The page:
There was no overall sense of continuity—no feeling of going on a journey from the beginning of the show to the logical conclusion. Despite the flowery descriptions creative staff come up with to justify their shows, SCV's show was quite literally like a long series of 1- or 2-second cuts in a video, each one jarring, seemingly designed to be as abrupt as possible.

This was, plain and simple, an epic musical fail. (And therefore, a fail of a show—in spite of winning.)

Some of you reading this will think I just don't get it. Okay—I'll humor you: I get cubist paintings. I get architecture by Frank Lloyd Wright. And I get music by Steve Reich, Igor Stravinsky, Vincent Persichetti, John Cage, and countless other "challenging" composers. I have a very sophisticated musical ear. My favorite composer is Charles Ives—I've listened to his Concord Sonata hundreds of times—and every time I hear something I didn't hear before. (And trust me—Ives' Concord Sonata is light years ahead of any DCI show in sophistication.)

Some of you will think I'm just an old fart who doesn't understand current music. At this I just shake my head and laugh: have you noticed that people still love The Beatles, Beethoven, Mississippi John Hurt, and Joni Mitchell? This music isn't any less relevant and popular today than it was 25 or 100 years ago.

When it comes to music, you can't get rid of the fundamental elements that make music great without destroying it:

1. It moves you emotionally on the FIRST listen.
2. It is memorable—you can actually hum or sing some of it after one hearing—and ALL of it after several hearings.
3. It has a steady, consistent pulse that you can slip into and feel—in a sustained way—while you listen.

SCV's show had NONE of these qualities on the first hearing (or second, third, or fourth). which is why I call it an epic fail.

What disturbs me even more than SCV performing this show (who has a long history of connecting emotionally with audiences through great music) is the fact that DCI judges apparently reward this "music" that is devoid of any characteristics of good music. Yes, I know—they're judging more than the music (I already acknowledged this), but the judging community has lost its way. Clearly judges are more focused on difficulty (in the form of chaotic, disjointed shows packed with tempo changes and 32nd-note runs) than they are on emotionally connecting with audiences.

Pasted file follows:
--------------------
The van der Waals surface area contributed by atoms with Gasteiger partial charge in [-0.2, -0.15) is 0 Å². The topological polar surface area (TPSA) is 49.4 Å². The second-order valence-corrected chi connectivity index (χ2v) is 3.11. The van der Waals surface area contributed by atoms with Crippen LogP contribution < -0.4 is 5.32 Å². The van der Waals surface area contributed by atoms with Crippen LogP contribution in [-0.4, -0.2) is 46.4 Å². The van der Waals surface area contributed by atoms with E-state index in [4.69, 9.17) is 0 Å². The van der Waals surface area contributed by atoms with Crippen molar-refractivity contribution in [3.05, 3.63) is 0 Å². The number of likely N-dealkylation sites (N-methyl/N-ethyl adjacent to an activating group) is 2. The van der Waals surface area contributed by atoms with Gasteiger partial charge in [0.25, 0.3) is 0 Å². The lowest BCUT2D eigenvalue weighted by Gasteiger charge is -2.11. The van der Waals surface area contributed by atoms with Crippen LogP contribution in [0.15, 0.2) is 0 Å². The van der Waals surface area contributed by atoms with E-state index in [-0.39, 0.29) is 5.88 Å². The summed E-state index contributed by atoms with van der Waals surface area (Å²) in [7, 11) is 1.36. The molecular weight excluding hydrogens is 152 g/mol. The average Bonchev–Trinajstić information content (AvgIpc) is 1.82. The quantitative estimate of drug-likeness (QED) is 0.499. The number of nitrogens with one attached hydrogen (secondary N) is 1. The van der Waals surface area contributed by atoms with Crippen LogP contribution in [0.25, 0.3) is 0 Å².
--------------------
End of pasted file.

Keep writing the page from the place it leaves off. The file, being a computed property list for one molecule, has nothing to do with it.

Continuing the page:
---
In many ways, I guess we've gotten what we deserve. It's widely acknowledged that young people today have an average attention span of seconds. Maybe show designers are catering to this? Maybe we—as an American species—have lost the ability to focus on something more than 10 seconds without needing an abrupt change? Listen to pop music today and it's clear that it exists on a level far lower in intelligence than it ever has in the past (just look at all the hit songs about nothing more than partying). Even the Academy Awards have officially decided movie audiences are dumb–they've created a new Oscar for "Best Popular Film."  (Because a popular film can't be intelligent or have depth.)